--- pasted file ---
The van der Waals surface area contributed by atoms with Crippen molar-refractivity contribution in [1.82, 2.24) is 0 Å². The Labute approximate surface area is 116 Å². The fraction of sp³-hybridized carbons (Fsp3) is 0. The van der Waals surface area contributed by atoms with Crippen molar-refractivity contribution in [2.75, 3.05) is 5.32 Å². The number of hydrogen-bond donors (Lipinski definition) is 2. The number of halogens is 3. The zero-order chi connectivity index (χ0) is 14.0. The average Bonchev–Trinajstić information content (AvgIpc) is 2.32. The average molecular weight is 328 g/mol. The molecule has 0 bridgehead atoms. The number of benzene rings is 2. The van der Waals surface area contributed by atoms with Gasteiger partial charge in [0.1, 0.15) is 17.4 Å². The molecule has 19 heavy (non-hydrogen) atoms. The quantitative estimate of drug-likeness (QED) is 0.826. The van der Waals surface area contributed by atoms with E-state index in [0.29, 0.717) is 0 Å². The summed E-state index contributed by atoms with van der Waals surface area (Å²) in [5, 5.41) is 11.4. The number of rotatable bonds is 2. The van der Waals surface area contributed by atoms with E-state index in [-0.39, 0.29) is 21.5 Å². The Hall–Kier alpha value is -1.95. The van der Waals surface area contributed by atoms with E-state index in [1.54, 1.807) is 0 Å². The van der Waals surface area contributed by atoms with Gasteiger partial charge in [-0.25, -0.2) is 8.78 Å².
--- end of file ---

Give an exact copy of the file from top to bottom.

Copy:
The van der Waals surface area contributed by atoms with Crippen molar-refractivity contribution in [1.82, 2.24) is 0 Å². The Labute approximate surface area is 116 Å². The fraction of sp³-hybridized carbons (Fsp3) is 0. The van der Waals surface area contributed by atoms with Crippen molar-refractivity contribution in [2.75, 3.05) is 5.32 Å². The number of hydrogen-bond donors (Lipinski definition) is 2. The number of halogens is 3. The zero-order chi connectivity index (χ0) is 14.0. The average Bonchev–Trinajstić information content (AvgIpc) is 2.32. The average molecular weight is 328 g/mol. The molecule has 0 bridgehead atoms. The number of benzene rings is 2. The van der Waals surface area contributed by atoms with Gasteiger partial charge in [0.1, 0.15) is 17.4 Å². The molecule has 19 heavy (non-hydrogen) atoms. The quantitative estimate of drug-likeness (QED) is 0.826. The van der Waals surface area contributed by atoms with E-state index in [0.29, 0.717) is 0 Å². The summed E-state index contributed by atoms with van der Waals surface area (Å²) in [5, 5.41) is 11.4. The number of rotatable bonds is 2. The van der Waals surface area contributed by atoms with E-state index in [-0.39, 0.29) is 21.5 Å². The Hall–Kier alpha value is -1.95. The van der Waals surface area contributed by atoms with E-state index in [1.54, 1.807) is 0 Å². The van der Waals surface area contributed by atoms with Gasteiger partial charge in [-0.25, -0.2) is 8.78 Å².